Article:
March is a special month in Bali. Depending on the cycles of the moon, every year a specific day in March marks the special Nyepi celebration; a cultural phenomenon that leaves a mark in your soul no matter who you are or where you are from.
Every Saka Lunar Year, the Balinese people celebrate Nyepi, a day of complete silence, peace and contemplation. In stark contrast, the night before is the Ogoh Ogoh parade, a festivity full of loud sounds, crowds and spirited dancing. A few days prior to that is the Melasti celebration, during which temple gods are taken to the ocean for purification. Bali is known for daily rituals and celebrations of many kinds, but the week of Melasti and Nyepi are quite special.
If you are in Bali for Nyepi day, even if you are not Balinese, you must stay inside your house and make very little noise. No cars roam the streets and the airport is closed for 24 hours. At night, you cannot turn on your lights except for one or two candles. There is to be no work, no revelry and no cooking. Of course expats can cook inside our house just not a barbecue or with all the lights on.
Last week on March 9th, we experienced our second Nyepi in Bali and it was a little nicer than the first time. Last year our son was worried that he wouldn’t be able to talk for an entire day but felt better once our Balinese friend told him that children can talk but have to try really hard to not scream or create any scandal. This time we knew what to expect and were actually pretty excited.
You know what the best part of Nyepi is? The way the sky looks once the sun goes down.
This morning I told my kids that I was going to write an article about Nyepi and asked them to tell me what their favorite thing about Nyepi was. My son said the Ogoh Ogohs and the eclipse. Indonesia was the one lucky spot on earth to experience the full solar eclipse on the same day as Nyepi. Unfortunately the full effect was only seen in other islands of Indonesia, not in Bali. The color of the sky did change a little bit and my son got up early in the morning to see that, even if he had gone to bed late from seeing the Ogoh Ogoh parade the night before!
My daughter said she liked the giant Ogoh Ogoh that was displayed in the beach neighborhood close to our house. In all truth we all liked it because it was huge, red, demonishly funny and had really big titties!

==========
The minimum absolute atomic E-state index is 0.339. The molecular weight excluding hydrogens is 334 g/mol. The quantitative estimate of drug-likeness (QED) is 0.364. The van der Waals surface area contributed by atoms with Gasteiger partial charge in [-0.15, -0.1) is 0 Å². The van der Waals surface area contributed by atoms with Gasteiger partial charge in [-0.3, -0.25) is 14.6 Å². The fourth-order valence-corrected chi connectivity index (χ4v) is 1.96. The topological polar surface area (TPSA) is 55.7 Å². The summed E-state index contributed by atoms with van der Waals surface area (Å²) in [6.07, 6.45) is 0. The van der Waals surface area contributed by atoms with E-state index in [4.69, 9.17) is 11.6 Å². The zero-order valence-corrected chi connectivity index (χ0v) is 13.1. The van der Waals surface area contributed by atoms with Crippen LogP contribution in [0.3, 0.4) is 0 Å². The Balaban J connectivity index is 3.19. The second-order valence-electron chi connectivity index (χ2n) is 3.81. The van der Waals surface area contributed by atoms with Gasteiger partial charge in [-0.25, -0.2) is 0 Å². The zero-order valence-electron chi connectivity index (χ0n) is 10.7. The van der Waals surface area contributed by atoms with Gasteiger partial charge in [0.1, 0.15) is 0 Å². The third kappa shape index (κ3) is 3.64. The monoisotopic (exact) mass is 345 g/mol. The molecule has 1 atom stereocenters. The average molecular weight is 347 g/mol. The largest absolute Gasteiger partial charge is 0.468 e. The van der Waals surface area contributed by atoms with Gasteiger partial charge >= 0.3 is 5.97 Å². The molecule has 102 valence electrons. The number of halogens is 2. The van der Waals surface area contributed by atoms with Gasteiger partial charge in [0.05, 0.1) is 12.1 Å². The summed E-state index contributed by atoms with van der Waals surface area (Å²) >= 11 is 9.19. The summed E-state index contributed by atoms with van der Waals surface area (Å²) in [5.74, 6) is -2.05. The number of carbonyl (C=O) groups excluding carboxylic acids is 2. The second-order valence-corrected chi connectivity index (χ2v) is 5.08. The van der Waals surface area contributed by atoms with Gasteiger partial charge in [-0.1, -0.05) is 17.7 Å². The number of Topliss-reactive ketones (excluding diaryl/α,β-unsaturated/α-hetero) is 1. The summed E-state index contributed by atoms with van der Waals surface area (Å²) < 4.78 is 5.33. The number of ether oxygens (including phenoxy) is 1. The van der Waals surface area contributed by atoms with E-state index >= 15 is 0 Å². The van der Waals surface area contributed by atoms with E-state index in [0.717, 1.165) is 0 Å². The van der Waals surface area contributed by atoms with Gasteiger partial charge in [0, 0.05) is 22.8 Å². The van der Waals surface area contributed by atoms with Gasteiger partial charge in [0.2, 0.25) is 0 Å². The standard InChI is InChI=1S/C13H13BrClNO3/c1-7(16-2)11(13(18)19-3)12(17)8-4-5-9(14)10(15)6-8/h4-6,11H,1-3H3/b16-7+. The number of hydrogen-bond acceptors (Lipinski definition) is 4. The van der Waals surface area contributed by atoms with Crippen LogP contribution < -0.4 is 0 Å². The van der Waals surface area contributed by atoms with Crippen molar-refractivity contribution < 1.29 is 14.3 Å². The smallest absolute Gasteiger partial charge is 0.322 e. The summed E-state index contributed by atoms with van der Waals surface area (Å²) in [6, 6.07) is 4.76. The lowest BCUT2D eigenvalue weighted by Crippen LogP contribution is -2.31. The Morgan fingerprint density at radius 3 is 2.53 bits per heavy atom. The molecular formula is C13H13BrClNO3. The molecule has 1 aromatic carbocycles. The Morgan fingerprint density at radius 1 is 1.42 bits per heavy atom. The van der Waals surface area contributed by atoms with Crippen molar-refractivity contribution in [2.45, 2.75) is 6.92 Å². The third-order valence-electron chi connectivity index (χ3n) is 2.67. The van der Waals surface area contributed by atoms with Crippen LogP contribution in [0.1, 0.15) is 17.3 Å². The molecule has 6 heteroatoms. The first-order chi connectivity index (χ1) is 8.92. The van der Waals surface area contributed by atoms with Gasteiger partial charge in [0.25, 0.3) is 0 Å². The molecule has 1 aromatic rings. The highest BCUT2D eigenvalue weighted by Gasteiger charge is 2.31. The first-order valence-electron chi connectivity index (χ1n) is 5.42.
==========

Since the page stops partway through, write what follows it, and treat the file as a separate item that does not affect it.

The Ogoh Ogohs are sculptures made of bamboo and Styrofoam that represent the demons and bad energy that has accumulated throughout the year. The night before silent day, all the Ogoh Ogohs; small ones made by groups of kids and really big ones made by the neighborhood groups area paraded on the streets for everyone’s enjoyment. The largest Ogoh Ogoh parade is in the city center in the Island’s capital Denpasar, but really the entire island participates in the Ogoh Ogoh parades. The tradition is that after the festivities the Ogoh Ogohs are burned to represent getting rid of all bad energy, but lately they are being made with non-organic materials and the Ogoh Ogoh stay displayed on street corners.
We don’t know if we will be in Bali for the next Nyepi, but what we do know is that we will never forget the feeling of waking up on Nyepi morning and not hearing traffic, or music, or people talking in their patios.
The silence is trickled with bird songs and frogs. The night sky resembles the sky you would see in the desert or high up in the mountains. A usually scarcely starred sky becomes the milky way’s playground to the naked eye.
It surprises me when I hear of people leaving Bali due to Nyepi, like one day in silence and peace could be so difficult or not worth doing. I wonder if my kids will remember how special Nyepi is and will come back to Bali when they are older and have kids of their own.
Do you have similar cultural festivals where you live? Is there a festival of silence?
Photo Credit to the author.